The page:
End of era for the Plover
THE 101 year old tall ship, Golden Plover, who graced the Whitsundays for a decade is now gone.
After 20 months on the Cairns slipway hardstand, the two masted brigantine fell into disrepair and was broken down into rotten timbers last month.
Cairns Slipway manager Barry Moore said the boat had a long history but had deteriorated over time.
"It is unfortunate but, to be honest, it was in a poor condition," he said.
"It had a long and colourful life."
The boat was built 1910 in Melbourne at the end of the tall ship era, and started work as a Government harbour boat.
Fifty years later a conversion for lobster fishing vessel had her working hard until she was gutted by an onboard fire.
Her charred hull was rescued and transformed once again, this time into a single rigged top gallant brigantine with seven fore-aft sails and three square sails – a traditional sailing ship design revived by brothers Helmut, Gunther and Gerhardt (Gert) Jacoby.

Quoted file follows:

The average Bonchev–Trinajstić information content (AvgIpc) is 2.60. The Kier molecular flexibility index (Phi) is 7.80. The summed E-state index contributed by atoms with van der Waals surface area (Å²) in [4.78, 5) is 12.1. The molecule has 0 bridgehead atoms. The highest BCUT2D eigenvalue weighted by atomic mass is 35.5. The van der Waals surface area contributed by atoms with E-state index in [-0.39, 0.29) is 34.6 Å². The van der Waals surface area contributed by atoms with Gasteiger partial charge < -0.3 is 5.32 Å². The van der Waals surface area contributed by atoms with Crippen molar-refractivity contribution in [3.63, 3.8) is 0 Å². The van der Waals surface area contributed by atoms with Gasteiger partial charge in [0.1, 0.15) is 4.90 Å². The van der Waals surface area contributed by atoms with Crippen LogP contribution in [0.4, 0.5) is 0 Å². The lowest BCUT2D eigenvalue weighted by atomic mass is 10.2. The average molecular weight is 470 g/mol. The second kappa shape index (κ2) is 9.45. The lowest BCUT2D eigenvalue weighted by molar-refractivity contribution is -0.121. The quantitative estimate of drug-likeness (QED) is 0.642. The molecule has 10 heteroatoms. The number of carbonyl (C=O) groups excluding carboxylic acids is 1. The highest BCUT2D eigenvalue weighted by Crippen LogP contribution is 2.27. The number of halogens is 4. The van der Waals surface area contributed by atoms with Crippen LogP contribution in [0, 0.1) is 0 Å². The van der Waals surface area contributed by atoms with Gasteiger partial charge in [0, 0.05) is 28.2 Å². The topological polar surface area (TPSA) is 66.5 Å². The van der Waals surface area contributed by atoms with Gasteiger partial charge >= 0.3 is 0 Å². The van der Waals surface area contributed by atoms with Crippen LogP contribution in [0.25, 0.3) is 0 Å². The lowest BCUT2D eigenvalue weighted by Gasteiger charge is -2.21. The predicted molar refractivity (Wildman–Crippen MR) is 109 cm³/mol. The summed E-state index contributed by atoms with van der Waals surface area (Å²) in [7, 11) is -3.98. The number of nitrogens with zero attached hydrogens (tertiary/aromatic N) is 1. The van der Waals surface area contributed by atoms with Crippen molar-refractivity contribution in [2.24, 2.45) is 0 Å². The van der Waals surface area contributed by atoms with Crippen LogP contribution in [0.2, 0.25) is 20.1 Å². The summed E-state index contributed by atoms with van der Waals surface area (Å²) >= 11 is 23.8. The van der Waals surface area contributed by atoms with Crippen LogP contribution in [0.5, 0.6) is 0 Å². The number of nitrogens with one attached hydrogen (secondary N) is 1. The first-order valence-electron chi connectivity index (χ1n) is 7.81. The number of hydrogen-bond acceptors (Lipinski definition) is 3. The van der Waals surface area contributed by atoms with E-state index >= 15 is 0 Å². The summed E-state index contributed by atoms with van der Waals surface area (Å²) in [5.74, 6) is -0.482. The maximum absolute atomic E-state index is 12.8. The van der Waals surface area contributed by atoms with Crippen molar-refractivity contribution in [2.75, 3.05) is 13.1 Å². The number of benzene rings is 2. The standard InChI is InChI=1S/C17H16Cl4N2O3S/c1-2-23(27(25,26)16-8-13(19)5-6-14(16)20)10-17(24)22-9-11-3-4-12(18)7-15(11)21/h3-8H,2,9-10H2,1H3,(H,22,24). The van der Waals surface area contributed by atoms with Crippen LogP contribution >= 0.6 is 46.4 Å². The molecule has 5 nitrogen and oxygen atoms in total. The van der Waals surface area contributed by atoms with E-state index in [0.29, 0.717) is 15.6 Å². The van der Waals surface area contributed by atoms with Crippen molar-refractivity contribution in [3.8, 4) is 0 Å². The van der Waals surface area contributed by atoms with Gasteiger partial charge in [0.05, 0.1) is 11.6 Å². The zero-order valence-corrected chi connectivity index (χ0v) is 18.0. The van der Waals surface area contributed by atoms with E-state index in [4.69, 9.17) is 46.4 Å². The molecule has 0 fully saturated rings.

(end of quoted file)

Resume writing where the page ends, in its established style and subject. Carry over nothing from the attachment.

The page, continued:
They launched her in 1974 in Melbourne with a single 150HP diesel engine and again refitted her in 1982 for a career in tourism in the Whitsundays.
She was operated here by the Jacoby brothers until local John deVere took over.
By the late 1980s, the Golden Plover was the oldest commercial vessel in Australia.
In historical context, 200-plus years ago this classic Brigantine design was very versatile, holding up to 100 crew and 10 cannon when it became the favourite of naval forces and also by the pirates they chased.
A spectacular sight under sail, the Plover appeared in movies including Blue Lagoon, Dead Calm, Paradise Found, Tribes and Eliza Jane.